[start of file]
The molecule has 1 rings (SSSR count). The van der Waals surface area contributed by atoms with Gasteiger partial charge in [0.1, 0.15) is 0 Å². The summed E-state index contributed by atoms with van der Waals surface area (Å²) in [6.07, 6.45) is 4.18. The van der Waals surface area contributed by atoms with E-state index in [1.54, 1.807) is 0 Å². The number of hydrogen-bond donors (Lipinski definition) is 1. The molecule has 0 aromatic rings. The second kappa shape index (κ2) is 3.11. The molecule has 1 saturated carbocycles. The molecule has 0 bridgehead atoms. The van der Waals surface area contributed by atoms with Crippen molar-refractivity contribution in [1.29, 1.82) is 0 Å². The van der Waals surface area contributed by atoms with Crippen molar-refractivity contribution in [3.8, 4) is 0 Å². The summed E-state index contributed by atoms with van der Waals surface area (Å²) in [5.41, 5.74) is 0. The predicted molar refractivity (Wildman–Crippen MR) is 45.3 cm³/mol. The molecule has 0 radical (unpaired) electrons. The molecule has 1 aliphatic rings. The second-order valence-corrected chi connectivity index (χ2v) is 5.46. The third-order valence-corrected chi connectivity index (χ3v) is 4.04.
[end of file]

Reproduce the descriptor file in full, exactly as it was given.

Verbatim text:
The molecule has 1 rings (SSSR count). The van der Waals surface area contributed by atoms with Gasteiger partial charge in [0.1, 0.15) is 0 Å². The summed E-state index contributed by atoms with van der Waals surface area (Å²) in [6.07, 6.45) is 4.18. The van der Waals surface area contributed by atoms with E-state index in [1.54, 1.807) is 0 Å². The number of hydrogen-bond donors (Lipinski definition) is 1. The molecule has 0 aromatic rings. The second kappa shape index (κ2) is 3.11. The molecule has 1 saturated carbocycles. The molecule has 0 bridgehead atoms. The van der Waals surface area contributed by atoms with Crippen molar-refractivity contribution in [1.29, 1.82) is 0 Å². The van der Waals surface area contributed by atoms with Crippen molar-refractivity contribution in [3.8, 4) is 0 Å². The summed E-state index contributed by atoms with van der Waals surface area (Å²) in [5.41, 5.74) is 0. The predicted molar refractivity (Wildman–Crippen MR) is 45.3 cm³/mol. The molecule has 0 radical (unpaired) electrons. The molecule has 1 aliphatic rings. The second-order valence-corrected chi connectivity index (χ2v) is 5.46. The third-order valence-corrected chi connectivity index (χ3v) is 4.04.